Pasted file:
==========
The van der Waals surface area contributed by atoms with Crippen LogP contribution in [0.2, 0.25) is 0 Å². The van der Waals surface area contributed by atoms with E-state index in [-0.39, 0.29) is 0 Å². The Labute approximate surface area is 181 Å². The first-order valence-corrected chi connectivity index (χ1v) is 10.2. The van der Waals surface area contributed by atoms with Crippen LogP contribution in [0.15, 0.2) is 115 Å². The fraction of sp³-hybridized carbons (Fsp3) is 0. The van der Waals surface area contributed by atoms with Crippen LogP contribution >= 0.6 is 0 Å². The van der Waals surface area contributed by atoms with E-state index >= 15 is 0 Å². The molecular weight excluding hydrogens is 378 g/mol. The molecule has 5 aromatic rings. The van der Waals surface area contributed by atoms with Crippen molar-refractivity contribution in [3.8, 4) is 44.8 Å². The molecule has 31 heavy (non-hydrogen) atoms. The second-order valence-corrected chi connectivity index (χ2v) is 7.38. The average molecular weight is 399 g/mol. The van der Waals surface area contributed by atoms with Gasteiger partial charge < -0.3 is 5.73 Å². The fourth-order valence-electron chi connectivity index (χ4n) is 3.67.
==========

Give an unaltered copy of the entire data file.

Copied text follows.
The van der Waals surface area contributed by atoms with Crippen LogP contribution in [0.2, 0.25) is 0 Å². The van der Waals surface area contributed by atoms with E-state index in [-0.39, 0.29) is 0 Å². The Labute approximate surface area is 181 Å². The first-order valence-corrected chi connectivity index (χ1v) is 10.2. The van der Waals surface area contributed by atoms with Crippen LogP contribution in [0.15, 0.2) is 115 Å². The fraction of sp³-hybridized carbons (Fsp3) is 0. The van der Waals surface area contributed by atoms with Crippen LogP contribution >= 0.6 is 0 Å². The van der Waals surface area contributed by atoms with E-state index >= 15 is 0 Å². The molecular weight excluding hydrogens is 378 g/mol. The molecule has 5 aromatic rings. The van der Waals surface area contributed by atoms with Crippen molar-refractivity contribution in [3.8, 4) is 44.8 Å². The molecule has 31 heavy (non-hydrogen) atoms. The second-order valence-corrected chi connectivity index (χ2v) is 7.38. The average molecular weight is 399 g/mol. The van der Waals surface area contributed by atoms with Gasteiger partial charge < -0.3 is 5.73 Å². The fourth-order valence-electron chi connectivity index (χ4n) is 3.67.